More toilet trouble that same day, when an American Airlines flight from Dallas to Miami made an emergency stop in Tampa, Fla., after the cabin crew discovered two lavatories with locked doors — and apparently nobody inside them. Police and TSA officials unlocked the doors and found the bathrooms … empty.

And reflecting on the 5 years since 9/11:

Conventional wisdom says the terrorists exploited a weakness in airport security by smuggling aboard box cutters. This is bollocks. What they exploited was a weakness in our mind-set — a set of presumptions based on a decades-long track record of hijackings. In the past, a takeover meant hostage negotiations and standoffs; crews were trained in the concept of “passive resistance.” All of that changed forever when American Airlines Flight 11 collided with the north tower of the World Trade Center. What weapons the 19 men had in hand mattered little; the success of the attacks relied fundamentally on the element of surprise. And in this respect, their scheme was all but guaranteed not to fail.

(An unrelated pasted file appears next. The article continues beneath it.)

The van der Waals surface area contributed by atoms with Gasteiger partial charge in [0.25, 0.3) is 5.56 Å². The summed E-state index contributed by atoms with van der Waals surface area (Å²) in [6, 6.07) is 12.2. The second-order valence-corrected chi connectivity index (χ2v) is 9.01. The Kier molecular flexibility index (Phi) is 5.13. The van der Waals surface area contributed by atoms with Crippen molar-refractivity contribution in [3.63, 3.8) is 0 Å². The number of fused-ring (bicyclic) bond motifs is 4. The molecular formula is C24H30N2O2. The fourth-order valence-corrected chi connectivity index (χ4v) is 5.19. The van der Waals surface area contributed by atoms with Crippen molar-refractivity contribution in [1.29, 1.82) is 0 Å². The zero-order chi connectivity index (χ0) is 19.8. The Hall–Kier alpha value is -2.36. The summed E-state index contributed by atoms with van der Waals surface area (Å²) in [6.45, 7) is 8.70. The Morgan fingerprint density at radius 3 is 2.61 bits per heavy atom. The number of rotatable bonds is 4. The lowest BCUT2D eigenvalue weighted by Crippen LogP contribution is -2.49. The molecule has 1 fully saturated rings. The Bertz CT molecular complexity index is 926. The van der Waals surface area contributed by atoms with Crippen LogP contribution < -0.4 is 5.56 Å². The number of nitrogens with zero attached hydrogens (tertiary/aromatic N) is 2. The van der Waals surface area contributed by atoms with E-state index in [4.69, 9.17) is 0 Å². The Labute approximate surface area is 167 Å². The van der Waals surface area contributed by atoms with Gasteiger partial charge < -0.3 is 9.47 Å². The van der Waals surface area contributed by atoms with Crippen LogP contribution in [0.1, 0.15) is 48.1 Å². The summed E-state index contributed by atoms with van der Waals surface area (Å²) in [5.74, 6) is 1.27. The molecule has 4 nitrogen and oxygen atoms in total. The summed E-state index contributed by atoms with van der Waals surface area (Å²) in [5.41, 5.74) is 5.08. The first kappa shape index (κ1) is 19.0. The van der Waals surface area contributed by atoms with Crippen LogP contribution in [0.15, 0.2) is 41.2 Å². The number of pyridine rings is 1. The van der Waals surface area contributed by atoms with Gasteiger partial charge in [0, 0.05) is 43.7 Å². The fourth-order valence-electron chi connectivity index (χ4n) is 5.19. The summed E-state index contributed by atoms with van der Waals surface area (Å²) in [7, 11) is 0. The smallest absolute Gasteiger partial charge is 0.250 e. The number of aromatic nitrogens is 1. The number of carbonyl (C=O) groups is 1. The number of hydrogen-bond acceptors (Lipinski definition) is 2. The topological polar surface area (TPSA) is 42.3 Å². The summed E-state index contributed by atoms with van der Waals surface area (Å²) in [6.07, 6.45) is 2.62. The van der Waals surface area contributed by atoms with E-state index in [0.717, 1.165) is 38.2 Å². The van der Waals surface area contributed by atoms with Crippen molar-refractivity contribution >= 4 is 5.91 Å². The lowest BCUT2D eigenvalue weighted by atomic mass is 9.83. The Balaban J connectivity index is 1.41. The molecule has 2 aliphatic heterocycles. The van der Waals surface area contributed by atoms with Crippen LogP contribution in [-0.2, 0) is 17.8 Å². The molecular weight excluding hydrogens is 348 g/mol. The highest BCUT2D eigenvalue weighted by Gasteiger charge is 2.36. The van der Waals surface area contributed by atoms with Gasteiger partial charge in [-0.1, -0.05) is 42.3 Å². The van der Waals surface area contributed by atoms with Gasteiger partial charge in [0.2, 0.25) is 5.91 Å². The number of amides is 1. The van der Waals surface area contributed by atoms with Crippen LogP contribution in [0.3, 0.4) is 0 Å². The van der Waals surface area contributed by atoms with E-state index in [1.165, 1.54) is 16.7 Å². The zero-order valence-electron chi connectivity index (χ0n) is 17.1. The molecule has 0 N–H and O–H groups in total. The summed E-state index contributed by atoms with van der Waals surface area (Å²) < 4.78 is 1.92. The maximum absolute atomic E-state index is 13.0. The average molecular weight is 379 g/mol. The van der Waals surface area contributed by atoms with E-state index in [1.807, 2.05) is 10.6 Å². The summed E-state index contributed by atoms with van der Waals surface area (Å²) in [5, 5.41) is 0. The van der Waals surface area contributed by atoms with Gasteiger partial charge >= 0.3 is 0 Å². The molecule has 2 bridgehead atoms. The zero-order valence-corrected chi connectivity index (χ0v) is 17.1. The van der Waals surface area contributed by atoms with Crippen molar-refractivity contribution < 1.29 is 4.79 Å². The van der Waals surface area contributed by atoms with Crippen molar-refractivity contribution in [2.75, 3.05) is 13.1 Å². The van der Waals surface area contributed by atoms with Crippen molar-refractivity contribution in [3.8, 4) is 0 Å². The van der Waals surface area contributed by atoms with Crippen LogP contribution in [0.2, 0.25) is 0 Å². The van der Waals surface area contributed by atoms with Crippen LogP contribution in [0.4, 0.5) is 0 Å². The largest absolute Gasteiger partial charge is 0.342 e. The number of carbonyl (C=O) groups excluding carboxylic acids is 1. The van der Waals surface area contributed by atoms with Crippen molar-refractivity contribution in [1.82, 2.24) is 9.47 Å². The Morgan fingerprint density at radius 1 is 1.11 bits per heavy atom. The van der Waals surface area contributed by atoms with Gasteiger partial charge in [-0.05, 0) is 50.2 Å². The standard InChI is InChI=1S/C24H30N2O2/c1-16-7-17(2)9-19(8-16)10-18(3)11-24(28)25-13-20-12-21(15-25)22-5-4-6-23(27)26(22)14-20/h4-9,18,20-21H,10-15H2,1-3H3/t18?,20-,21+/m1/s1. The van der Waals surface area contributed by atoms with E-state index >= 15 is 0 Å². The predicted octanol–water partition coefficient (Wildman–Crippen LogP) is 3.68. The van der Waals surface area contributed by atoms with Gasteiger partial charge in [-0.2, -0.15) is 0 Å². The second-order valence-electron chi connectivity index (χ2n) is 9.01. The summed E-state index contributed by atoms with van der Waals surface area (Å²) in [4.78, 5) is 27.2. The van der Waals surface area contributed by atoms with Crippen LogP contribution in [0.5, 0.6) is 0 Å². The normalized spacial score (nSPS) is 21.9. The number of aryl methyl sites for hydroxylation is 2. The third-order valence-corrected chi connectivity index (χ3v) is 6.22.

In 2006, for several reasons — from hardened cockpit doors to, especially, the awareness of passengers — just the opposite is true. “Any hijacker will face a planeload of angry and frightened passengers,” says Ross Johnson, a former Canadian intelligence officer and aviation security consultant. “And he will be badly injured or killed by the mob. That introduces significant doubt into his plan.” Say what you want of terrorists, but they cannot afford to waste time and resources on schemes with a high probability of failure.